How to Write an Obituary

Writing an obituary can be one of the most difficult tasks for a grieving employee. How can you help?

Offer to proofread the obit.

If this isn’t your wheelhouse, ask someone in your department or in another department such as marketing/communications or HR to check for grammatical mistakes or typos.

Want to help your employee write the obituary?

Questions to ask:

  • Name of deceased love one – confirm spelling.
  • Date of birth/date of death
  • No one wants to be remembered for only how they died, but for the life they lived. What were some of the endearing and memorable personality traits/characteristics? What’s something they stood for that can inspire others? What were their hobbies/interests? What were some of the personal and/or professional accomplishments that their loved one was proud of?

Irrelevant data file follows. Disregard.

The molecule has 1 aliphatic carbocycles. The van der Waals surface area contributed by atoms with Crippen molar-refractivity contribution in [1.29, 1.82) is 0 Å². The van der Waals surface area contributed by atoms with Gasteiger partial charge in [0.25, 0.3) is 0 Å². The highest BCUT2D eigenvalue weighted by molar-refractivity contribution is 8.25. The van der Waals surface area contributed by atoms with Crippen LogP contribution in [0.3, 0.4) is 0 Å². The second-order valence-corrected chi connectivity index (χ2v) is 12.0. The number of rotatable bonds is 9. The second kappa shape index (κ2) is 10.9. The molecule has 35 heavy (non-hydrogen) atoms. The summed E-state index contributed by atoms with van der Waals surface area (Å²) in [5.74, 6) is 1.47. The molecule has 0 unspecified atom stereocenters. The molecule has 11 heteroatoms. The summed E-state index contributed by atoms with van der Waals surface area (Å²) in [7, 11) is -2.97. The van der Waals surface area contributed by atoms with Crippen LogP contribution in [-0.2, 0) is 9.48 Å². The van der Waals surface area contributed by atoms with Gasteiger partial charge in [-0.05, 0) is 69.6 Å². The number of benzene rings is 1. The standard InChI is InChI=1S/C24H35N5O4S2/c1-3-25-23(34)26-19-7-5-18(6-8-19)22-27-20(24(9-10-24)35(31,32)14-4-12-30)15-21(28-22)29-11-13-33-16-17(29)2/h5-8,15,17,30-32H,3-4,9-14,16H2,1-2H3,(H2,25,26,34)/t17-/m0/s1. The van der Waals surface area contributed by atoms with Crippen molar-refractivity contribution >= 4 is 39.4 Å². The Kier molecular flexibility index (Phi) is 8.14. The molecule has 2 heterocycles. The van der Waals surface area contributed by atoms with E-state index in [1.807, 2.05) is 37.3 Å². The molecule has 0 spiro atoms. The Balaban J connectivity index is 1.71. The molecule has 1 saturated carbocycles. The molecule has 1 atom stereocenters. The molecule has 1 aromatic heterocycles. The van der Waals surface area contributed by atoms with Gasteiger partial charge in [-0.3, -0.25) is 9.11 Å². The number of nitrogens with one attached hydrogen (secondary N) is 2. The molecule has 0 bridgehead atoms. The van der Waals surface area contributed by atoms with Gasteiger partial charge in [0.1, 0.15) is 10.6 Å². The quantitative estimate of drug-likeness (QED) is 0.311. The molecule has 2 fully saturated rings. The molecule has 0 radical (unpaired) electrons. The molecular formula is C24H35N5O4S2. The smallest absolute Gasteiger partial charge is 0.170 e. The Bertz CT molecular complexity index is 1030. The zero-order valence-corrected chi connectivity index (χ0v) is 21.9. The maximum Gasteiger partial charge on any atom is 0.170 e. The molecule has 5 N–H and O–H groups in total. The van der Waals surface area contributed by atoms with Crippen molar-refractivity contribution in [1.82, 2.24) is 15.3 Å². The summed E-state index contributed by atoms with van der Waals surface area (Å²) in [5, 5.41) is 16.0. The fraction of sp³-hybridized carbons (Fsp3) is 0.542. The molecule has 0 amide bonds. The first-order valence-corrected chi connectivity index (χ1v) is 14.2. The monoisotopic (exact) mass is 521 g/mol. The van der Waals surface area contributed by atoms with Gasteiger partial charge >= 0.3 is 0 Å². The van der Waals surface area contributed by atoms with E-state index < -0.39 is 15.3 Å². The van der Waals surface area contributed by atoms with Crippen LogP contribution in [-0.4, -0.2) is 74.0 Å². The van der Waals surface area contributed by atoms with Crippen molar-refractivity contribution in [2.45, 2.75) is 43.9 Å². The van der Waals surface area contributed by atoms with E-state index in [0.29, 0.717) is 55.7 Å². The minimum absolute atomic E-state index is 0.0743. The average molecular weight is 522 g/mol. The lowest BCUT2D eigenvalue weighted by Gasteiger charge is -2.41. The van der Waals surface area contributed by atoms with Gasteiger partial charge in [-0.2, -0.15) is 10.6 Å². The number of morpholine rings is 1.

• In addition to the family, who were people their loved one was especially close to over the course of their lifetime? Did they have a special partner, companion or friend? Consider including the names of anyone who may have helped with caretaking toward the end of life.
  • Memorial service/funeral information

Other considerations.

  • Do you wish to state how the loved one died?
  • Will donations be accepted? If so, offer instructions or a link for donors.
  • If the family doesn’t want donations, consider asking those honoring the loved one’s legacy by doing something kind, paying it forward, or writing down a memory about the loved one on the tribute page.

Avoid common pitfalls.

Make the obituary about the person who died rather than the family left behind. For example, recommends avoiding language like “The family regrets to announce” or using terms like “Mom” or “Dad,” which refer back to the author instead of focusing on the loved one.

Be aware of Obituary Scams.

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